UPDATE 2-EU seals plan to send a million artillery shells to Ukraine

·3 min read

(Adds more detail, signing of procurement agreement)

By Andrew Gray and Sabine Siebold

BRUSSELS, March 20 (Reuters) - European Union countries on Monday agreed a 2 billion euro plan to send 1 million artillery rounds to Ukraine over the next year by digging into their own stockpiles and teaming up to buy more shells.

"We have reached a political consensus to send to Ukraine one million rounds of 155 mm calibre ammunition," Estonian Defence Minister Hanno Pevkur told reporters on the sidelines of a meeting of EU foreign and defence ministers in Brussels.

"There are many, many details still to (be) solved but for me, it is most important that we conclude these negotiations and it shows me one thing: If there is a will, there is a way," said Pevkur, whose country had championed the move.

The plan approved by the ministers was based on a proposal from EU foreign policy chief Josep Borell to spend 1 billion euros ($1.07 billion) on shells from stockpiles to get more supplies to Kyiv soon, and 1 billion more on joint procurement.

The joint procurement will be limited to companies from the EU and Norway, which has close economic ties to the bloc.

Some EU governments wanted the initiative to be open to a broader market, arguing this would help get munitions more quickly to Ukraine. But others said EU money should go to EU companies and insisted they would have capacity to meet demand.

As part of the initiative, a group of 17 EU members plus Norway signed a document known as a project arrangement, setting out the terms of a joint endeavour to swiftly buy 155 mm ammunition and a longer-term program to buy other ammunition.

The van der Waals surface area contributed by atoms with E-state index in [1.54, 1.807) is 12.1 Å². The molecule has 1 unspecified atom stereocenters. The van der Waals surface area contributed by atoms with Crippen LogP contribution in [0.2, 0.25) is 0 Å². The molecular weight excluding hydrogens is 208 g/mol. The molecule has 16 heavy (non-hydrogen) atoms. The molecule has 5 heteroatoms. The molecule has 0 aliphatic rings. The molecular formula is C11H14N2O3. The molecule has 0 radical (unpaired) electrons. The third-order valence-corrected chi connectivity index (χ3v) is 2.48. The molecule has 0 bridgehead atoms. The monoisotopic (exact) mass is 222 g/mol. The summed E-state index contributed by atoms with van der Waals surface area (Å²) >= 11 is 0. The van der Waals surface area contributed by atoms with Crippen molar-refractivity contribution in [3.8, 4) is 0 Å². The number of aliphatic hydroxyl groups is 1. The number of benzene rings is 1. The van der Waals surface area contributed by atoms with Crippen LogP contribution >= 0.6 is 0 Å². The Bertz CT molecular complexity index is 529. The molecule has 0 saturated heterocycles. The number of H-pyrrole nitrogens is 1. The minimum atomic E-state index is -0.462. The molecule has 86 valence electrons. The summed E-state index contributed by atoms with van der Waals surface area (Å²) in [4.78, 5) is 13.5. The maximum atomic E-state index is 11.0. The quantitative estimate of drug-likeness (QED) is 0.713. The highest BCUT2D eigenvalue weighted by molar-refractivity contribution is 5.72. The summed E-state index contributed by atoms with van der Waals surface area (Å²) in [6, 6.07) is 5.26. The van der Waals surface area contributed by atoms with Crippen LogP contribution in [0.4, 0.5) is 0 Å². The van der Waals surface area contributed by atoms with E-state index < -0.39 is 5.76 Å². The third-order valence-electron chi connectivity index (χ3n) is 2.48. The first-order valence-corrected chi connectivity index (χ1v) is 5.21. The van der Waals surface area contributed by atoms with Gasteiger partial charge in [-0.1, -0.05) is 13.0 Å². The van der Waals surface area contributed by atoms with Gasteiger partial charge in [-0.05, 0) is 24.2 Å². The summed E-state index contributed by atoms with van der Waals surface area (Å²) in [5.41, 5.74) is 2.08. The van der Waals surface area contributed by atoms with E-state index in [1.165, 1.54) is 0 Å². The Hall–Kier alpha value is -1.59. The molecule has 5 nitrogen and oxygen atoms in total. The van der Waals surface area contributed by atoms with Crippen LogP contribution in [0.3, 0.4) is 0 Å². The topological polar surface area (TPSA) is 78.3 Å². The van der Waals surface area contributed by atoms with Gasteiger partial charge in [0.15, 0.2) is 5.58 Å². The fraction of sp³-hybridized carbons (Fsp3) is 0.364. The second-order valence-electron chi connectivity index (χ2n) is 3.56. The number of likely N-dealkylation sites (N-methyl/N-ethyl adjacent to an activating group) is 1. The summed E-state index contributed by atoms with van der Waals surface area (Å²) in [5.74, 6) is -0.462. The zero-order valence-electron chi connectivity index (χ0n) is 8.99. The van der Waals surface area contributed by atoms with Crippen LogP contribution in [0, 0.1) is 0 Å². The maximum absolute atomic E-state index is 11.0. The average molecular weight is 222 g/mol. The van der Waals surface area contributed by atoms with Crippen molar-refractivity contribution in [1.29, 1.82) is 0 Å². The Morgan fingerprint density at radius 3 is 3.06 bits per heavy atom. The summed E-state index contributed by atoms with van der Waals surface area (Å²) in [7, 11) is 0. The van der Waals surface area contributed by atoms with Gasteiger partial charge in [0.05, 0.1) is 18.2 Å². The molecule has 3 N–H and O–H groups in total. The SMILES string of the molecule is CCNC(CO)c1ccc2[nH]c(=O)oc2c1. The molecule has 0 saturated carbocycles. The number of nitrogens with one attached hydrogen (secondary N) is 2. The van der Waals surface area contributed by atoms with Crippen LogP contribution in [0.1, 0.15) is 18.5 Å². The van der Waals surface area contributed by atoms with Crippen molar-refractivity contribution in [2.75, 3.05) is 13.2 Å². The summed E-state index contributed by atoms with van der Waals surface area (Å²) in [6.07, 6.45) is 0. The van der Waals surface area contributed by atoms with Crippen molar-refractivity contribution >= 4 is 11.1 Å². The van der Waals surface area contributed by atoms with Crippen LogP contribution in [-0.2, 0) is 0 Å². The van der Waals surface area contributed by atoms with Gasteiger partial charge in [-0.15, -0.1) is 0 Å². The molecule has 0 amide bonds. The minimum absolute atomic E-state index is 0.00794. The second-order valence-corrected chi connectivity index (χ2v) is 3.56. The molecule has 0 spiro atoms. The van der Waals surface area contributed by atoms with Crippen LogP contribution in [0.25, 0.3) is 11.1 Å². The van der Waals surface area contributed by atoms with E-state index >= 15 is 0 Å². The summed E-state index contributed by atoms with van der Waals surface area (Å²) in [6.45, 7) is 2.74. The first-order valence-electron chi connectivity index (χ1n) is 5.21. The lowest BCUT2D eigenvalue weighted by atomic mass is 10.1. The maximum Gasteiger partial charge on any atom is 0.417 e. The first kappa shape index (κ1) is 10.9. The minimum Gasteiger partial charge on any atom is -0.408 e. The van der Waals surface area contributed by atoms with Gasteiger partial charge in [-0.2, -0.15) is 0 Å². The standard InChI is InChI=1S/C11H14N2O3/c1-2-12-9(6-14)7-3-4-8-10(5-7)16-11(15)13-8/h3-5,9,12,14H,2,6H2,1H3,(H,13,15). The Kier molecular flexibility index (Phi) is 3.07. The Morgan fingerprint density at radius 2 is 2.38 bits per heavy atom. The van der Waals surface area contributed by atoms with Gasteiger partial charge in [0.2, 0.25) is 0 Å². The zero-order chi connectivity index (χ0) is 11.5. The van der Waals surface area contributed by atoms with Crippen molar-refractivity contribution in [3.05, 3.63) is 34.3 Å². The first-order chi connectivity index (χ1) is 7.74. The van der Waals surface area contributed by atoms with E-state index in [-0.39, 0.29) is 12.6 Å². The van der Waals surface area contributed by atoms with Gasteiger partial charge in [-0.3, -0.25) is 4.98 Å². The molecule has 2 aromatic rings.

Such a move marks a significant step in EU integration as defence procurement in the European Union has largely been in the hands of individual member governments until now.

The new joint procurement effort will be led by the EU's European Defence Agency, which said the common approach was "the best option to achieve cost reduction from economies of scale".


Borrell hailed the ministers' approval of the plan as a "historic decision".

Ukraine has identified the supply of 155 mm shells as a critical need as it engages in a fierce war of attrition with invading Russian forces. Both sides are firing thousands of artillery rounds every day.

Ukrainian and Western leaders have warned in recent weeks that Kyiv is burning through the shells more quickly than its allies can provide them, leading to a renewed push to send supplies and find ways to ramp up production.

The 2 billion euros for the plan will come from the European Peace Facility, an EU-run fund that partially reimburses EU member countries for military aid. So far it has paid out some 3.6 billion euros for munitions and other items for Ukraine.

German Defence Minister Boris Pistorius, whose country is taking part in the joint procurement initiative, described it as "new territory" for the EU.

He said Germany would also open its national framework contracts with the defence industry to other partners as speed was of the essence.

"Our goal has to be to ship a significant amount of munitions to Ukraine before the end of this year," he said. ($1 = 0.9330 euros) (Reporting by Andrew Gray; Editing by Kevin Liffey and Christina Fincher)